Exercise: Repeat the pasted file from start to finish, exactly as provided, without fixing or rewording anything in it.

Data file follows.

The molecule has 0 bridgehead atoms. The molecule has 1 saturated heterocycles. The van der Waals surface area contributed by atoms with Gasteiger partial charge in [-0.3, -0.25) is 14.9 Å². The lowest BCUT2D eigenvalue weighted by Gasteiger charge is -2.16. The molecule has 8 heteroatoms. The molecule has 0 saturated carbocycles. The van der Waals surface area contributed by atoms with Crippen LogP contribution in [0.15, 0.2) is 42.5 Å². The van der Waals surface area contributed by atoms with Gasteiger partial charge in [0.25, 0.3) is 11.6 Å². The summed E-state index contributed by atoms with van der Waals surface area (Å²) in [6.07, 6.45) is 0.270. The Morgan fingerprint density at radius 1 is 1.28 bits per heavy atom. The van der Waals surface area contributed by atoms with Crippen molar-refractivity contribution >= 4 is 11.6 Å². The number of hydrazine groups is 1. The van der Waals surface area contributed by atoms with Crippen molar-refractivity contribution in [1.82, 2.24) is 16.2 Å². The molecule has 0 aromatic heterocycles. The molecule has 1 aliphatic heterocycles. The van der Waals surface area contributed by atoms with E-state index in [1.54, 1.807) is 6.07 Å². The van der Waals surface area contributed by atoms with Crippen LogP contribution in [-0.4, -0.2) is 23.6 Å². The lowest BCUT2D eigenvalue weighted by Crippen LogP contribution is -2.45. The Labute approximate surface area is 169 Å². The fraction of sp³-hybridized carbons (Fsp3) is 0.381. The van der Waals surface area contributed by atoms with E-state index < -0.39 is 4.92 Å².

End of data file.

The molecule has 0 bridgehead atoms. The molecule has 1 saturated heterocycles. The van der Waals surface area contributed by atoms with Gasteiger partial charge in [-0.3, -0.25) is 14.9 Å². The lowest BCUT2D eigenvalue weighted by Gasteiger charge is -2.16. The molecule has 8 heteroatoms. The molecule has 0 saturated carbocycles. The van der Waals surface area contributed by atoms with Crippen LogP contribution in [0.15, 0.2) is 42.5 Å². The van der Waals surface area contributed by atoms with Gasteiger partial charge in [0.25, 0.3) is 11.6 Å². The summed E-state index contributed by atoms with van der Waals surface area (Å²) in [6.07, 6.45) is 0.270. The Morgan fingerprint density at radius 1 is 1.28 bits per heavy atom. The van der Waals surface area contributed by atoms with Crippen molar-refractivity contribution >= 4 is 11.6 Å². The number of hydrazine groups is 1. The van der Waals surface area contributed by atoms with Crippen molar-refractivity contribution in [1.82, 2.24) is 16.2 Å². The molecule has 0 aromatic heterocycles. The molecule has 1 aliphatic heterocycles. The van der Waals surface area contributed by atoms with E-state index in [1.54, 1.807) is 6.07 Å². The van der Waals surface area contributed by atoms with Crippen LogP contribution in [-0.4, -0.2) is 23.6 Å². The lowest BCUT2D eigenvalue weighted by Crippen LogP contribution is -2.45. The Labute approximate surface area is 169 Å². The fraction of sp³-hybridized carbons (Fsp3) is 0.381. The van der Waals surface area contributed by atoms with E-state index < -0.39 is 4.92 Å².